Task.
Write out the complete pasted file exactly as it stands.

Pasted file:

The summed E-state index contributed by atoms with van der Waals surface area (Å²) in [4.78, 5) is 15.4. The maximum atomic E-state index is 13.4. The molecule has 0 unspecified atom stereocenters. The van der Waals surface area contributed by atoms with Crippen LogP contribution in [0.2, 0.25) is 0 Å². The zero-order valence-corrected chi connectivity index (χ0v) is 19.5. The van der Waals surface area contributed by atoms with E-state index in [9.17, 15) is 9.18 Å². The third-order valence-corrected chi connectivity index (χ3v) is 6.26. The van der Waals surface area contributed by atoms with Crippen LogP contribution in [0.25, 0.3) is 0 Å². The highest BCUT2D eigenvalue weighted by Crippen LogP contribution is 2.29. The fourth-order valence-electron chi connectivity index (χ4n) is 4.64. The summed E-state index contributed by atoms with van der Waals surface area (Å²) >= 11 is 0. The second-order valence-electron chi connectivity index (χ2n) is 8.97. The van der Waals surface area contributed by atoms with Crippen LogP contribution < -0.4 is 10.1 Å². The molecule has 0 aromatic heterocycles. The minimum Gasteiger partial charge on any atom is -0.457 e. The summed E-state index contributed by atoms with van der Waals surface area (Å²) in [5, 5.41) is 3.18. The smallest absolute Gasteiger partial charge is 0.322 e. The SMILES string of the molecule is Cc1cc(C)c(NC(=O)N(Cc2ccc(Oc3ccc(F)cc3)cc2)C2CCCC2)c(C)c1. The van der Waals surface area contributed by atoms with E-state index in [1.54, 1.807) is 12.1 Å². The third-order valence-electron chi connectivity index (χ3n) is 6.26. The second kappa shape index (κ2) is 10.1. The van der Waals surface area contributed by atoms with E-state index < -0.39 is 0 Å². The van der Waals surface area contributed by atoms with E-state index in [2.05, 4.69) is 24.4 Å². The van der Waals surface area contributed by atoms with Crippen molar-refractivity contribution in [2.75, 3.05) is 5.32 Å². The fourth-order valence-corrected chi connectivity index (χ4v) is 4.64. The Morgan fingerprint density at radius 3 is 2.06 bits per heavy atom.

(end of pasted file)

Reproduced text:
The summed E-state index contributed by atoms with van der Waals surface area (Å²) in [4.78, 5) is 15.4. The maximum atomic E-state index is 13.4. The molecule has 0 unspecified atom stereocenters. The van der Waals surface area contributed by atoms with Crippen LogP contribution in [0.2, 0.25) is 0 Å². The zero-order valence-corrected chi connectivity index (χ0v) is 19.5. The van der Waals surface area contributed by atoms with E-state index in [9.17, 15) is 9.18 Å². The third-order valence-corrected chi connectivity index (χ3v) is 6.26. The van der Waals surface area contributed by atoms with Crippen LogP contribution in [0.25, 0.3) is 0 Å². The highest BCUT2D eigenvalue weighted by Crippen LogP contribution is 2.29. The fourth-order valence-electron chi connectivity index (χ4n) is 4.64. The summed E-state index contributed by atoms with van der Waals surface area (Å²) >= 11 is 0. The second-order valence-electron chi connectivity index (χ2n) is 8.97. The van der Waals surface area contributed by atoms with Crippen LogP contribution < -0.4 is 10.1 Å². The molecule has 0 aromatic heterocycles. The minimum Gasteiger partial charge on any atom is -0.457 e. The summed E-state index contributed by atoms with van der Waals surface area (Å²) in [5, 5.41) is 3.18. The smallest absolute Gasteiger partial charge is 0.322 e. The SMILES string of the molecule is Cc1cc(C)c(NC(=O)N(Cc2ccc(Oc3ccc(F)cc3)cc2)C2CCCC2)c(C)c1. The van der Waals surface area contributed by atoms with E-state index in [1.54, 1.807) is 12.1 Å². The third-order valence-electron chi connectivity index (χ3n) is 6.26. The second kappa shape index (κ2) is 10.1. The van der Waals surface area contributed by atoms with E-state index < -0.39 is 0 Å². The van der Waals surface area contributed by atoms with E-state index in [2.05, 4.69) is 24.4 Å². The van der Waals surface area contributed by atoms with Crippen molar-refractivity contribution in [2.75, 3.05) is 5.32 Å². The fourth-order valence-corrected chi connectivity index (χ4v) is 4.64. The Morgan fingerprint density at radius 3 is 2.06 bits per heavy atom.